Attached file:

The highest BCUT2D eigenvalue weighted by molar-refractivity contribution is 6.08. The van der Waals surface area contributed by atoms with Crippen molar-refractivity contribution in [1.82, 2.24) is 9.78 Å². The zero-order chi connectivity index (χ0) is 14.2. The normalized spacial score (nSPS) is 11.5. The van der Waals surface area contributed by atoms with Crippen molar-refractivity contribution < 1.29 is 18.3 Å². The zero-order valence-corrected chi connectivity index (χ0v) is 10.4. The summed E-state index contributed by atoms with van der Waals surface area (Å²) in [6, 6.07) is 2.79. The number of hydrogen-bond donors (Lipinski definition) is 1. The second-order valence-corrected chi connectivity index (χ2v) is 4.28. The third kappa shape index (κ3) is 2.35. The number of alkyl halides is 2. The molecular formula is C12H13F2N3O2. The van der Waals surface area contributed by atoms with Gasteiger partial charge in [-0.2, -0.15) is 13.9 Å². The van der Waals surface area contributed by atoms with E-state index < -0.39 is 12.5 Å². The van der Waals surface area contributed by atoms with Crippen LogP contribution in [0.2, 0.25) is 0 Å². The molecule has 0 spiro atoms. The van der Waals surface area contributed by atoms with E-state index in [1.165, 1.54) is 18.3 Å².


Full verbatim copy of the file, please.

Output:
The highest BCUT2D eigenvalue weighted by molar-refractivity contribution is 6.08. The van der Waals surface area contributed by atoms with Crippen molar-refractivity contribution in [1.82, 2.24) is 9.78 Å². The zero-order chi connectivity index (χ0) is 14.2. The normalized spacial score (nSPS) is 11.5. The van der Waals surface area contributed by atoms with Crippen molar-refractivity contribution < 1.29 is 18.3 Å². The zero-order valence-corrected chi connectivity index (χ0v) is 10.4. The summed E-state index contributed by atoms with van der Waals surface area (Å²) in [6, 6.07) is 2.79. The number of hydrogen-bond donors (Lipinski definition) is 1. The second-order valence-corrected chi connectivity index (χ2v) is 4.28. The third kappa shape index (κ3) is 2.35. The number of alkyl halides is 2. The molecular formula is C12H13F2N3O2. The van der Waals surface area contributed by atoms with Gasteiger partial charge in [-0.2, -0.15) is 13.9 Å². The van der Waals surface area contributed by atoms with E-state index < -0.39 is 12.5 Å². The van der Waals surface area contributed by atoms with Crippen LogP contribution in [0.2, 0.25) is 0 Å². The molecule has 0 spiro atoms. The van der Waals surface area contributed by atoms with E-state index in [1.165, 1.54) is 18.3 Å².